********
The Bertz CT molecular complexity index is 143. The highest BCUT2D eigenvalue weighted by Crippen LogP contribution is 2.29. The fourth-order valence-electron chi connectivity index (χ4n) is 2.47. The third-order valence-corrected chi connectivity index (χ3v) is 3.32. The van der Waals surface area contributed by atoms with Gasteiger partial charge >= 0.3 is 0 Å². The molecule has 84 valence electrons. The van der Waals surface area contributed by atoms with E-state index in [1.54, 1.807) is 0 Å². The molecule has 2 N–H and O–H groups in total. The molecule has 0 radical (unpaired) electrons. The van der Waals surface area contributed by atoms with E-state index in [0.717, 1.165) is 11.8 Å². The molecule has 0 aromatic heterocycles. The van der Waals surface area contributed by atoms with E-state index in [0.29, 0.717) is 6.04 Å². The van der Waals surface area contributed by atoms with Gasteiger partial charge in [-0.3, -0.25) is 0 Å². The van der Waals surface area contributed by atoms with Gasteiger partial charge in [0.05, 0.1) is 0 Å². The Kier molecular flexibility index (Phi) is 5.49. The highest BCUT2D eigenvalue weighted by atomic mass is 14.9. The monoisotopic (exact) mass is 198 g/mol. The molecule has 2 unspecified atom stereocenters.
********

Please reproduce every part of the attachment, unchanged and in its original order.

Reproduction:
The Bertz CT molecular complexity index is 143. The highest BCUT2D eigenvalue weighted by Crippen LogP contribution is 2.29. The fourth-order valence-electron chi connectivity index (χ4n) is 2.47. The third-order valence-corrected chi connectivity index (χ3v) is 3.32. The van der Waals surface area contributed by atoms with Gasteiger partial charge >= 0.3 is 0 Å². The molecule has 84 valence electrons. The van der Waals surface area contributed by atoms with E-state index in [1.54, 1.807) is 0 Å². The molecule has 2 N–H and O–H groups in total. The molecule has 0 radical (unpaired) electrons. The van der Waals surface area contributed by atoms with E-state index in [0.717, 1.165) is 11.8 Å². The molecule has 0 aromatic heterocycles. The van der Waals surface area contributed by atoms with E-state index in [0.29, 0.717) is 6.04 Å². The van der Waals surface area contributed by atoms with Gasteiger partial charge in [-0.3, -0.25) is 0 Å². The van der Waals surface area contributed by atoms with Gasteiger partial charge in [0.05, 0.1) is 0 Å². The Kier molecular flexibility index (Phi) is 5.49. The highest BCUT2D eigenvalue weighted by atomic mass is 14.9. The monoisotopic (exact) mass is 198 g/mol. The molecule has 2 unspecified atom stereocenters.